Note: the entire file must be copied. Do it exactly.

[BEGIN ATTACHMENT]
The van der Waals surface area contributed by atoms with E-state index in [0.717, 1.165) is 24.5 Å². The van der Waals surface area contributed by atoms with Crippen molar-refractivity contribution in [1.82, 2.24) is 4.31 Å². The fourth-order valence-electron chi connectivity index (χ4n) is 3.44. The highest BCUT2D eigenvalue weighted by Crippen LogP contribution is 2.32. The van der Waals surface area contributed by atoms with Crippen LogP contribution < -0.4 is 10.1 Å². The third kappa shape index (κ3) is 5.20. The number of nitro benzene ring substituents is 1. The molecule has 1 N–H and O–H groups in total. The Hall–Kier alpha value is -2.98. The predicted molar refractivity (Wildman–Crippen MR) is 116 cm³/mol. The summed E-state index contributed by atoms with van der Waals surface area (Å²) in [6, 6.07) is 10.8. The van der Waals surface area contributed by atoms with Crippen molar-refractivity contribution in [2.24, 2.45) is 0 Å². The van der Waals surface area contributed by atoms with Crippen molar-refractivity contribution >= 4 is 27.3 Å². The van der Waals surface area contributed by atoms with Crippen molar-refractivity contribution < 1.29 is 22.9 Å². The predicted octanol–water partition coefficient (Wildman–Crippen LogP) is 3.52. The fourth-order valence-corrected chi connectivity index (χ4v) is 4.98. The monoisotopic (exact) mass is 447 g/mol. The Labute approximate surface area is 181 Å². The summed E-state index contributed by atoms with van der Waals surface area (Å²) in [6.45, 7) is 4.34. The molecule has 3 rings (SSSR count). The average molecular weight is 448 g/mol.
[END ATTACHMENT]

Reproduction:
The van der Waals surface area contributed by atoms with E-state index in [0.717, 1.165) is 24.5 Å². The van der Waals surface area contributed by atoms with Crippen molar-refractivity contribution in [1.82, 2.24) is 4.31 Å². The fourth-order valence-electron chi connectivity index (χ4n) is 3.44. The highest BCUT2D eigenvalue weighted by Crippen LogP contribution is 2.32. The van der Waals surface area contributed by atoms with Crippen LogP contribution < -0.4 is 10.1 Å². The third kappa shape index (κ3) is 5.20. The number of nitro benzene ring substituents is 1. The molecule has 1 N–H and O–H groups in total. The Hall–Kier alpha value is -2.98. The predicted molar refractivity (Wildman–Crippen MR) is 116 cm³/mol. The summed E-state index contributed by atoms with van der Waals surface area (Å²) in [6, 6.07) is 10.8. The van der Waals surface area contributed by atoms with Crippen molar-refractivity contribution in [2.24, 2.45) is 0 Å². The van der Waals surface area contributed by atoms with Crippen molar-refractivity contribution >= 4 is 27.3 Å². The van der Waals surface area contributed by atoms with Crippen molar-refractivity contribution < 1.29 is 22.9 Å². The predicted octanol–water partition coefficient (Wildman–Crippen LogP) is 3.52. The fourth-order valence-corrected chi connectivity index (χ4v) is 4.98. The monoisotopic (exact) mass is 447 g/mol. The Labute approximate surface area is 181 Å². The summed E-state index contributed by atoms with van der Waals surface area (Å²) in [6.45, 7) is 4.34. The molecule has 3 rings (SSSR count). The average molecular weight is 448 g/mol.